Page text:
- leases (both new leases and lease renewals);
- transfers of freehold interests/assignments of leasehold interests;
- exclusivity agreements.
Martin Retail Group Ltd (the tenant) occupied a unit in a parade of 11 shops in the centre of a residential housing estate in Crawley. Crawley Borough Council was the landlord. As part of lease renewal negotiations, the tenant wanted to widen their existing user clause so that they could sell alcohol and convenience goods, effectively to operate a convenience store. The landlord, in order to preserve the letting scheme it operated, objected to a wider user clause. They wanted an express prohibition on the sale of ‘alcohol, grocery, convenience goods and other uses falling within Class A1 of the Use Classes Order’. The tenant argued that such user restriction was unlawful on the grounds that it was prohibited by competition legislation.
The parties accepted that the user restriction fell within the Chapter I prohibition. As a result, the county court was only asked to consider whether the landlord could bring the user restriction within the section 9 exemption. As such, the burden of proof fell onto the landlord to show that the exemption criteria applied.
The court found in favour of the tenant. The landlord failed to prove that the user restriction would give rise to identifiable economic benefits. HH Judge Dight commented: ‘I am not satisfied that, as a matter of fact, the distribution of goods is improved or economic progress promoted … The defendant has not adduced evidence to prove what the particular improvement or progress is.’
The limited evidence was particularly relevant to the judge’s decision. It was also relevant that the landlord did not have a written policy document relating to its letting scheme nor any data or analysis of the effects of the scheme. Since the first limb of the exemption was not satisfied, the section 9 exemption (being cumulative) could not be made out. In relation to the other limbs of the exemption, the judge:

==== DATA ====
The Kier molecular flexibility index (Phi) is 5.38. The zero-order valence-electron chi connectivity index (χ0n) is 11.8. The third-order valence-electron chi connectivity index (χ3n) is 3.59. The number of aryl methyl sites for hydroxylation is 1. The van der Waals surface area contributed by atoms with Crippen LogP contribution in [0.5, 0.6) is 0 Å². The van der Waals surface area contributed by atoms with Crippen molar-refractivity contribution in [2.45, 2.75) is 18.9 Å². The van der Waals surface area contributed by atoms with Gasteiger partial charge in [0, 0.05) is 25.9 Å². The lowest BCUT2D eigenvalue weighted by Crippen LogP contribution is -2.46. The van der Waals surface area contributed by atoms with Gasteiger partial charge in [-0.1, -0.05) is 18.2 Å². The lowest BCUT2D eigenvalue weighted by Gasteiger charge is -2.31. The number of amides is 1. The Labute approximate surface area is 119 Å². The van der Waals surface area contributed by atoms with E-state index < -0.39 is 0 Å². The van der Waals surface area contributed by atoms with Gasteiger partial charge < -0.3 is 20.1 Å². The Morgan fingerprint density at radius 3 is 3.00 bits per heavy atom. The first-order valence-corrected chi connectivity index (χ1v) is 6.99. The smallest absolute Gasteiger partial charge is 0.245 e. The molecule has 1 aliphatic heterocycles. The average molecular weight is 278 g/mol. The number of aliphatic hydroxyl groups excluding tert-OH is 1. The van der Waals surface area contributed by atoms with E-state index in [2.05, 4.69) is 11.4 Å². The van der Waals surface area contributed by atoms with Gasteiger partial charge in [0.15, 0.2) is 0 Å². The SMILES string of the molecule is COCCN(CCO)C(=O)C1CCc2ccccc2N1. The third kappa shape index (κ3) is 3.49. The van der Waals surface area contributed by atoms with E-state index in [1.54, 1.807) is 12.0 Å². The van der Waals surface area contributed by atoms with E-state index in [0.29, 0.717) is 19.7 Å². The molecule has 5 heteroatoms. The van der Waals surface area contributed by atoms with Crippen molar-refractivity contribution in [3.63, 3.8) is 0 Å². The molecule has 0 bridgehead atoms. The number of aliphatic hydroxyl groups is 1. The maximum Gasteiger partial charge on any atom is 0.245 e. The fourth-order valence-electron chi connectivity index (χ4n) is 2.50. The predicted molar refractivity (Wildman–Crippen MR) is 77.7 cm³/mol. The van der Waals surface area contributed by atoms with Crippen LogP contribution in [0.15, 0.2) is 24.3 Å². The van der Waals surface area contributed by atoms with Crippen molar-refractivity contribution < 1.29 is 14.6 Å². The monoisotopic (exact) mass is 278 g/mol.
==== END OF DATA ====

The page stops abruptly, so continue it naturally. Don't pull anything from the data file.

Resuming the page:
- did not accept that the community would benefit from the user restriction and letting scheme; there was unlikely to be a price benefit from the existence of the restrictions;
- did not consider the user restriction as indispensable to the working of the letting scheme; a mix of retailers could be achieved by the use of less restrictive covenants;
- concluded that the ‘relevant market’ had to be considered by reference to the scope of products affected and the geographic scope over which those products competed. Given that the affected products were ‘convenience goods’, the geographical scope was limited to a relatively short walking distance from the parade. As the market for convenience goods was narrow, the user restriction would ‘eliminate competition in convenience goods on the parade’. The judge did also comment that, had the market been geographically bigger, the Tesco Express (which is 1000 metres from the parade) would have fallen within the catchment area and there would have been no such possibility of elimination.
This article was published in The Landlord & Tenant Law Review in August 2014